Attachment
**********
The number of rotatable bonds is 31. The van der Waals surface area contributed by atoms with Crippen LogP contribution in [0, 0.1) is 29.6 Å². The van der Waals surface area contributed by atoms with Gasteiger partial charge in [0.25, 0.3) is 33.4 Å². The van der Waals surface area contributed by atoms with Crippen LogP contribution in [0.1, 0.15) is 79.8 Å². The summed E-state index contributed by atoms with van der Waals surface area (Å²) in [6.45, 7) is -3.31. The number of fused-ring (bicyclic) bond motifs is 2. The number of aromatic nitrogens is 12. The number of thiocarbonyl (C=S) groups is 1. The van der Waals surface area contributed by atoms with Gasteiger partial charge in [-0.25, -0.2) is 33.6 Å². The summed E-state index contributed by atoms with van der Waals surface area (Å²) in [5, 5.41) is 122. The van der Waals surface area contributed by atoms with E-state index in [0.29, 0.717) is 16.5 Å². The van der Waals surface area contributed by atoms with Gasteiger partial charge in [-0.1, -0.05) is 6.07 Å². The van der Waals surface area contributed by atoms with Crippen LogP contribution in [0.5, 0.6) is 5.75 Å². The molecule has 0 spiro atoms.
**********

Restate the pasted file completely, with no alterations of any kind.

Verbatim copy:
The number of rotatable bonds is 31. The van der Waals surface area contributed by atoms with Crippen LogP contribution in [0, 0.1) is 29.6 Å². The van der Waals surface area contributed by atoms with Gasteiger partial charge in [0.25, 0.3) is 33.4 Å². The van der Waals surface area contributed by atoms with Crippen LogP contribution in [0.1, 0.15) is 79.8 Å². The summed E-state index contributed by atoms with van der Waals surface area (Å²) in [6.45, 7) is -3.31. The number of fused-ring (bicyclic) bond motifs is 2. The number of aromatic nitrogens is 12. The number of thiocarbonyl (C=S) groups is 1. The van der Waals surface area contributed by atoms with Gasteiger partial charge in [-0.25, -0.2) is 33.6 Å². The summed E-state index contributed by atoms with van der Waals surface area (Å²) in [5, 5.41) is 122. The van der Waals surface area contributed by atoms with E-state index in [0.29, 0.717) is 16.5 Å². The van der Waals surface area contributed by atoms with Gasteiger partial charge in [-0.1, -0.05) is 6.07 Å². The van der Waals surface area contributed by atoms with Crippen LogP contribution in [0.5, 0.6) is 5.75 Å². The molecule has 0 spiro atoms.